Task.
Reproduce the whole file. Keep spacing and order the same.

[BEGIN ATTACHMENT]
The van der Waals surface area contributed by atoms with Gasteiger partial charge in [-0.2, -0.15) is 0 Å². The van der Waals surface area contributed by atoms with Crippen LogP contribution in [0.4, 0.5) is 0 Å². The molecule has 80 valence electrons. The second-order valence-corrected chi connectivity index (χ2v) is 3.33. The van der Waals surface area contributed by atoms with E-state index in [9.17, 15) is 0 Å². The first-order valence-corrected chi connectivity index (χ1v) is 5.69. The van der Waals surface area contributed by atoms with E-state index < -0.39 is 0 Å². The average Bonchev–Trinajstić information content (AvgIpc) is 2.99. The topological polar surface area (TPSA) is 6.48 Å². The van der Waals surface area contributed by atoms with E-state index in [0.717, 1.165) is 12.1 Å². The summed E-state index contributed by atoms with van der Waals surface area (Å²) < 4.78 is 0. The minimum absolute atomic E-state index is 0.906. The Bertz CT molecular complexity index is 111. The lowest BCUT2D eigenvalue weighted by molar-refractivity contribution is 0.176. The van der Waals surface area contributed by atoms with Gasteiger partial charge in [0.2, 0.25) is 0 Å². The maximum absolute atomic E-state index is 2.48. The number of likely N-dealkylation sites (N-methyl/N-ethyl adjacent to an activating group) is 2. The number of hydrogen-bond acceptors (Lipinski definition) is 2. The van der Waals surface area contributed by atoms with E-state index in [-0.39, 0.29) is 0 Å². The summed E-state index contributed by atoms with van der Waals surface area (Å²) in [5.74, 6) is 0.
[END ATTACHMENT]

The van der Waals surface area contributed by atoms with Gasteiger partial charge in [-0.2, -0.15) is 0 Å². The van der Waals surface area contributed by atoms with Crippen LogP contribution in [0.4, 0.5) is 0 Å². The molecule has 80 valence electrons. The second-order valence-corrected chi connectivity index (χ2v) is 3.33. The van der Waals surface area contributed by atoms with E-state index in [9.17, 15) is 0 Å². The first-order valence-corrected chi connectivity index (χ1v) is 5.69. The van der Waals surface area contributed by atoms with E-state index < -0.39 is 0 Å². The average Bonchev–Trinajstić information content (AvgIpc) is 2.99. The topological polar surface area (TPSA) is 6.48 Å². The van der Waals surface area contributed by atoms with E-state index in [0.717, 1.165) is 12.1 Å². The summed E-state index contributed by atoms with van der Waals surface area (Å²) < 4.78 is 0. The minimum absolute atomic E-state index is 0.906. The Bertz CT molecular complexity index is 111. The lowest BCUT2D eigenvalue weighted by molar-refractivity contribution is 0.176. The van der Waals surface area contributed by atoms with Gasteiger partial charge in [0.2, 0.25) is 0 Å². The maximum absolute atomic E-state index is 2.48. The number of likely N-dealkylation sites (N-methyl/N-ethyl adjacent to an activating group) is 2. The number of hydrogen-bond acceptors (Lipinski definition) is 2. The van der Waals surface area contributed by atoms with E-state index in [-0.39, 0.29) is 0 Å². The summed E-state index contributed by atoms with van der Waals surface area (Å²) in [5.74, 6) is 0.